Everyone has an opinion on Walmart and the impact it has on a community whenever a new store is opened. But some residents of Kansas City suburb say a former city councilman went too far when he recently distributed a letter claiming that a new Walmart in the area would attract an undesirable element and ultimately result in a drop in property values.
According to the letter, property values aren’t going to be hurt by the mere opening of a mammoth big box store with an expansive parking lot. No, the real problem is that Walmart shoppers from other towns will be visiting little Fairway, KS.
See, the opening of the new store means an existing Walmart in a nearby town will be shuttered.
“When that happens all of their customers of the old store will shop at the new one,” he writes. “Our neighborhood will get noticed and some will want to move into it.”
The first part is a valid assumption; if your Walmart closes, you go to the nearest available store. The second point may be a bit of a stretch, as Walmarts are generally not located in areas that give casual passers-through a real feel for the local flavor. But still, it’s not inconceivable that some of the new shoppers might be taken with the town surrounding the new Walmart.
That is apparently an unpleasant notion to the former councilman.
“BE HONEST with yourself,” he continues. “Most of them are of a different class in that they do not feel the desire of a beautiful neighborhood and maintaining property values. When they move in we will start to see junk cars in disrepair in front yards along with other trash, and down will go the property values. Big time!!”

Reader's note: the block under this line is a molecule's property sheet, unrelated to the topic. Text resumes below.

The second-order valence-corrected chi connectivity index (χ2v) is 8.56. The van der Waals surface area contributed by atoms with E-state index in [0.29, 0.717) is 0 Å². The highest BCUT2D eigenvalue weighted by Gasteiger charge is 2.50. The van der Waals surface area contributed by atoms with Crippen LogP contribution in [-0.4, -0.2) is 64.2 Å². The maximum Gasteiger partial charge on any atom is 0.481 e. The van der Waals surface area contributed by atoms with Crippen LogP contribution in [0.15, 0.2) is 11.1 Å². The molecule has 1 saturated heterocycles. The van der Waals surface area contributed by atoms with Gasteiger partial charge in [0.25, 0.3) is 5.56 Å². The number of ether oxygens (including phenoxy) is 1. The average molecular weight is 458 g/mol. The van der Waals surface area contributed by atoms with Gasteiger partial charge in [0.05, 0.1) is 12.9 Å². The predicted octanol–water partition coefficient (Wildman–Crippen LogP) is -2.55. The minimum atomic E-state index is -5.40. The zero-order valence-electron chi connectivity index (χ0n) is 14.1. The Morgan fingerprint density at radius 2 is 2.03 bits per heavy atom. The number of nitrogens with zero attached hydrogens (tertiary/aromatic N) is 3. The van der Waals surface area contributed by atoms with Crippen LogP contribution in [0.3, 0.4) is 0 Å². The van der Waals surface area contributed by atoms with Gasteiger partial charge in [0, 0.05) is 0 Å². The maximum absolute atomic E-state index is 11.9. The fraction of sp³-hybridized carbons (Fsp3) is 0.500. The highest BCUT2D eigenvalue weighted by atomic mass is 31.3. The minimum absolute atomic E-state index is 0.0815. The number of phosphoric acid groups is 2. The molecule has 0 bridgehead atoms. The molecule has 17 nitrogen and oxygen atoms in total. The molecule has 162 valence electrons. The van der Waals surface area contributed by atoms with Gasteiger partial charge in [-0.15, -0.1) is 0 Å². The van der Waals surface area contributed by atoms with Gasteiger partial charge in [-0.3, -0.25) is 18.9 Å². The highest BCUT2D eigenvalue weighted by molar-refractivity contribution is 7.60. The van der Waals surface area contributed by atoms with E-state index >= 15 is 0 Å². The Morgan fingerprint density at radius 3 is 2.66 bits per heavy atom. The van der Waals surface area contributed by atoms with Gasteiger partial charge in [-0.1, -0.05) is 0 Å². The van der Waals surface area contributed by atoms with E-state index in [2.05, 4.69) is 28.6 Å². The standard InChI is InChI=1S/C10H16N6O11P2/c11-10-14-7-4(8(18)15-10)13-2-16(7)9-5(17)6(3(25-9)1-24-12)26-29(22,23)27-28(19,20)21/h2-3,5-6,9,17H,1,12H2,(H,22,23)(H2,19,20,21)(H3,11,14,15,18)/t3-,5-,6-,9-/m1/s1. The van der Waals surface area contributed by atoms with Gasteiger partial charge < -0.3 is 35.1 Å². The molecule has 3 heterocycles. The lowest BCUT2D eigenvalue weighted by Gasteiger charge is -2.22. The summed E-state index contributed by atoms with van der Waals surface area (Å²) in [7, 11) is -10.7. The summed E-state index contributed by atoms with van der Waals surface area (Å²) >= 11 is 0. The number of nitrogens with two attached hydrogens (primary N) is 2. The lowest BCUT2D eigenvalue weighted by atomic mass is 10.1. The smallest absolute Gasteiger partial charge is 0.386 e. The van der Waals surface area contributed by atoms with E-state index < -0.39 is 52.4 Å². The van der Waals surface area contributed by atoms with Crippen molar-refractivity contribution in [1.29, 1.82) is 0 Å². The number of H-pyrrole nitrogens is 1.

This letter, which was distributed on doorsteps and in mailboxes in advance of a recent community meeting, isn’t sitting well with some.
“I thought it was kind of offensive to the people it was directed at,” one 28-year resident of the town tells KSHB-TV. “Fairway has the laws in place that are going to protect our property values.”
One woman who has lived in the area for nearly 25 years called the sentiments expressed in the letter “odd and unfortunate” and said she “didn’t agree or quite understand where he was coming from on it.”
The author of the letter claims “There was nothing intended to be incendiary or offensive at all about it… I never intended that.”
Interestingly enough, a 2012 study found that homes located near recently opened Walmarts actually saw property values improve, though it’s worth noting that the study used real estate data from the height of the housing bubble, when home prices everywhere were skyrocketing.